The Alaska Permanent Fund is another which uses revenue from resources – at least 25 per cent of all mineral lease rentals, royalties, royalty sales proceeds, federal mineral revenue-sharing payments and bonuses received by the state are placed in the permanent fund, the principal of which may only be used for income-producing investments.
Turnbull says the key question regarding the establishment of such a fund is its objective, asking whether it should be to smooth government spending over a ‘stabilisation’ horizon spanning years-to-decades similarly to the Copper Stabilization Fund in Chile or if its objective should be a ‘savings’ timeframe of decades-to-centuries, similar to the Norwegian fund.
“While it is true that our resources are finite, they are in most cases also very abundant, although if one takes the view, as I do, that the world will move over time to decarbonise its energy generation sector, then there will be a question mark, long-term to be sure, over at least our thermal coal industry,” said Turnbull.
“This would suggest a stabilisation horizon was more appropriate, however such a fund could combine both objectives with a portion of the fund earmarked for very long-term savings.”
He says such a fund would follow a simple rule, in which inflows into the fund would be to require all budget surpluses be transferred to it and outflows to be limited to investments in long-lived physical or human capital and permitted only during periods when the economy’s output is below potential.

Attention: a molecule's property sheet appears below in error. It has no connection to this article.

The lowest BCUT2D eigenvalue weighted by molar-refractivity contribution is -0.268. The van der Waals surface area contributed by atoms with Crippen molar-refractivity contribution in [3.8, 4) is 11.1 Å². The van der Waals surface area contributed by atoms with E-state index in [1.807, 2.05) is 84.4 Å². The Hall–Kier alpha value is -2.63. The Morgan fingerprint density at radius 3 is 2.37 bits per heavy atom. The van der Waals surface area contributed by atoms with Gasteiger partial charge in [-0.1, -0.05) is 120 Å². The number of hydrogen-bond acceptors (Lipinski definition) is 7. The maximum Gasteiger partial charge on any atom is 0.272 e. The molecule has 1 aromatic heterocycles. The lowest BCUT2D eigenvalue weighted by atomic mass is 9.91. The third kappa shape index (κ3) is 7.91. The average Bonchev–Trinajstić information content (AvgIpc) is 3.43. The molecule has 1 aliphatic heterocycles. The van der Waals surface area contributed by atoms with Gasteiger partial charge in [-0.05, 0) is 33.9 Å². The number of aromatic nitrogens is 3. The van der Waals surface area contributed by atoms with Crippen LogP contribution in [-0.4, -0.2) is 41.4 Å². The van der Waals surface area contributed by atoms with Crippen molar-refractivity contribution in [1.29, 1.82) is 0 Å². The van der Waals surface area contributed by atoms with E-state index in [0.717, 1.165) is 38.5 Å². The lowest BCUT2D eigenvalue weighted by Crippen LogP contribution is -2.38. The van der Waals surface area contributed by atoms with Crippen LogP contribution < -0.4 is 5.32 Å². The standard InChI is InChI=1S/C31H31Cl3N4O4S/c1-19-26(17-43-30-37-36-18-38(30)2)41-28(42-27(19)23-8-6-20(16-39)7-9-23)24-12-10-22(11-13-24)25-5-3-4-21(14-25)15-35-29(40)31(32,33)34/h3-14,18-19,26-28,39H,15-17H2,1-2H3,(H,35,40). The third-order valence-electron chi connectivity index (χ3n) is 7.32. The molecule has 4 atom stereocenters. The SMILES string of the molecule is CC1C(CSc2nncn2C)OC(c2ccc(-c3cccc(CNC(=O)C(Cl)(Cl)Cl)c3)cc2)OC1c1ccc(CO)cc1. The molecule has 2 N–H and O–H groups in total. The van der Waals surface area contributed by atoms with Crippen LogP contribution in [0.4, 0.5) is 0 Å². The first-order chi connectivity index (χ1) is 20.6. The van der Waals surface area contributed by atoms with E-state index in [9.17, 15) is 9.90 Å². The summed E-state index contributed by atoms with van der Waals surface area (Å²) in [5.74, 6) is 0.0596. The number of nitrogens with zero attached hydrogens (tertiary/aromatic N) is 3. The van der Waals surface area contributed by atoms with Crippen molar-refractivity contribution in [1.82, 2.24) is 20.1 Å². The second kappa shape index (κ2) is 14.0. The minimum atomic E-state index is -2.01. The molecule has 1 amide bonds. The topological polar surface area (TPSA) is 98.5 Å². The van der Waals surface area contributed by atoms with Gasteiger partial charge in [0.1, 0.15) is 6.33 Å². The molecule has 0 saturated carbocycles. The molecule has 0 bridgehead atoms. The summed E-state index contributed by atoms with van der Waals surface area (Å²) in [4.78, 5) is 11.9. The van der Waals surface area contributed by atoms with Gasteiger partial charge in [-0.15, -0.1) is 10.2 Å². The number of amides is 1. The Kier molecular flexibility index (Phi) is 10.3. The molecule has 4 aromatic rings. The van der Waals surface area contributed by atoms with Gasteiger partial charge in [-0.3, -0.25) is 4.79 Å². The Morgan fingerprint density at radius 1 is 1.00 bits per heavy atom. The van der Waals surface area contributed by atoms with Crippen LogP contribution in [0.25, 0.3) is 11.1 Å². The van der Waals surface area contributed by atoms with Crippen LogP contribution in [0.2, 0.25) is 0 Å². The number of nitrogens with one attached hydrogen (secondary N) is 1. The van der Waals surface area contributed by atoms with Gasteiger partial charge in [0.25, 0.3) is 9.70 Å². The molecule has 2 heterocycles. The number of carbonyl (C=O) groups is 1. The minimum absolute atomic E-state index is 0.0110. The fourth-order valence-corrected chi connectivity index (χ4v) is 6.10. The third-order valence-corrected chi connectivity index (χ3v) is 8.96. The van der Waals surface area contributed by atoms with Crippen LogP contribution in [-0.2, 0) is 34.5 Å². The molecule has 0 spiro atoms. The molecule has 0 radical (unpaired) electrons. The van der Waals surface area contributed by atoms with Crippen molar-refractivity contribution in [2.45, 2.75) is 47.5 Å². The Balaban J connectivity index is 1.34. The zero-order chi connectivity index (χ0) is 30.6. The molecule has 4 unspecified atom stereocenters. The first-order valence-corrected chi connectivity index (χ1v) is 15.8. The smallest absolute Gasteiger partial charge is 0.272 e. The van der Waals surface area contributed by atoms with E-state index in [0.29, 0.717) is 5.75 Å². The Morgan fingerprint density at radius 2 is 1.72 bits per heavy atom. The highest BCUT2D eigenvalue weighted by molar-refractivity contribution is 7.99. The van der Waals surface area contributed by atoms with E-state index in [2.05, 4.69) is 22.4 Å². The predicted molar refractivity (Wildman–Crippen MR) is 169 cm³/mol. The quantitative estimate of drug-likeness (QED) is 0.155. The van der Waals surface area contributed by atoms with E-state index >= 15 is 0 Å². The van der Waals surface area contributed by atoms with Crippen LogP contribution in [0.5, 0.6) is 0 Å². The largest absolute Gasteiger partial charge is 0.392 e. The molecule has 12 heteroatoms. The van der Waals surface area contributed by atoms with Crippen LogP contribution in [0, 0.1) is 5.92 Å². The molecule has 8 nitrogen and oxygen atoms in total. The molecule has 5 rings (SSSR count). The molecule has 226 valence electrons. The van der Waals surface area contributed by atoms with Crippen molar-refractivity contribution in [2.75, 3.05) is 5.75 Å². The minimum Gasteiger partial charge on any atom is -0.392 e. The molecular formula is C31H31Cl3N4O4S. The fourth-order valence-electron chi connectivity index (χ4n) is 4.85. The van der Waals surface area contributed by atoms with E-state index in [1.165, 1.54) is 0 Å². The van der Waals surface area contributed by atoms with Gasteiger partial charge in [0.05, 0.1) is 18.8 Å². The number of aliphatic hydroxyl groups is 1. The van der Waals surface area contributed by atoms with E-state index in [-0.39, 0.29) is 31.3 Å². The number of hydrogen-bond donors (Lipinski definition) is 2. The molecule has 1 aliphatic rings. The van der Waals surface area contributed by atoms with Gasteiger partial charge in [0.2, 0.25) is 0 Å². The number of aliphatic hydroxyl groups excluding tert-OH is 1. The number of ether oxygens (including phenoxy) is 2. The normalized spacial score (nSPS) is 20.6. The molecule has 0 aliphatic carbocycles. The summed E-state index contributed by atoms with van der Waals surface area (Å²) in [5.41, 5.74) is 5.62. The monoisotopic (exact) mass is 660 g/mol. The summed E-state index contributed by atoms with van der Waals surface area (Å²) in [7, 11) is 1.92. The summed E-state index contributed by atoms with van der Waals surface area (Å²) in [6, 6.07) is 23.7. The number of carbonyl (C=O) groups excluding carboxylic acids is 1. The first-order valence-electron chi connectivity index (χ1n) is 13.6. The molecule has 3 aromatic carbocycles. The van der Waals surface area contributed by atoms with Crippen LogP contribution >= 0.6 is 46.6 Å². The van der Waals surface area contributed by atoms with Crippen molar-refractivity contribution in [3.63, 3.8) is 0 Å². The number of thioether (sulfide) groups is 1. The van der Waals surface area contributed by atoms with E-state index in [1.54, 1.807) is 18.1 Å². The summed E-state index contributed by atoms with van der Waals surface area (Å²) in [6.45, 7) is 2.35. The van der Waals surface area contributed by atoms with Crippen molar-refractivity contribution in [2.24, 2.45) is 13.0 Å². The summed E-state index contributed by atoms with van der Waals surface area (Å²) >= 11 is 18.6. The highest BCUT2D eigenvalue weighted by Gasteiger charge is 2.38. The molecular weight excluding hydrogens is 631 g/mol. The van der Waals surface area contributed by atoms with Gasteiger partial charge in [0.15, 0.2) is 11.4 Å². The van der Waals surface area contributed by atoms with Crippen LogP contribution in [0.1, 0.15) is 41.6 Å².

“Clearly, such a fund could only become operational after the Budget was back in surplus and the debt accumulated during the period of Labor Government paid off – there would be no point putting funds aside in a stabilisation fund but continuing to borrow or carry debt,” Turnbull added.
In other Australian government news, the Australian Federal Treasury has also been grilled over its decision to prohibit what has been labelled as a takeover of the ASX Limited, with the Treasurer, Wayne Swan, arguing it was not in Australia’s best interests.
The proposal to merge the Singapore Exchange with the Australian Stock Exchange, announced last October, Swan said, was more about growing Singapore’s financial sector than Australia’s and therefore not in the country’s national interests.
According to Swan, the proposed deal failed to deliver on four key areas of national interest, and was more of a takeover than a merger.
“So let’s be clear, let’s be very clear here, this is not a merger, it’s a takeover that would see Australia’s financial sector become a subsidiary to a competitor in Asia. As my detailed consideration of these facts went on, it became clear to me that it was a no-brainer that this deal is not in Australia’s national interest,” Swan told a media conference last Friday.
“This takeover would not enhance our access to global financial markets. This takeover would not deliver high-quality financial services jobs for Australia. This takeover would not build Australia as a financial services hub within Asia. The proposed takeover would risk seeing jobs and capital move to Singapore and I’m not going to stand by and let that happen.”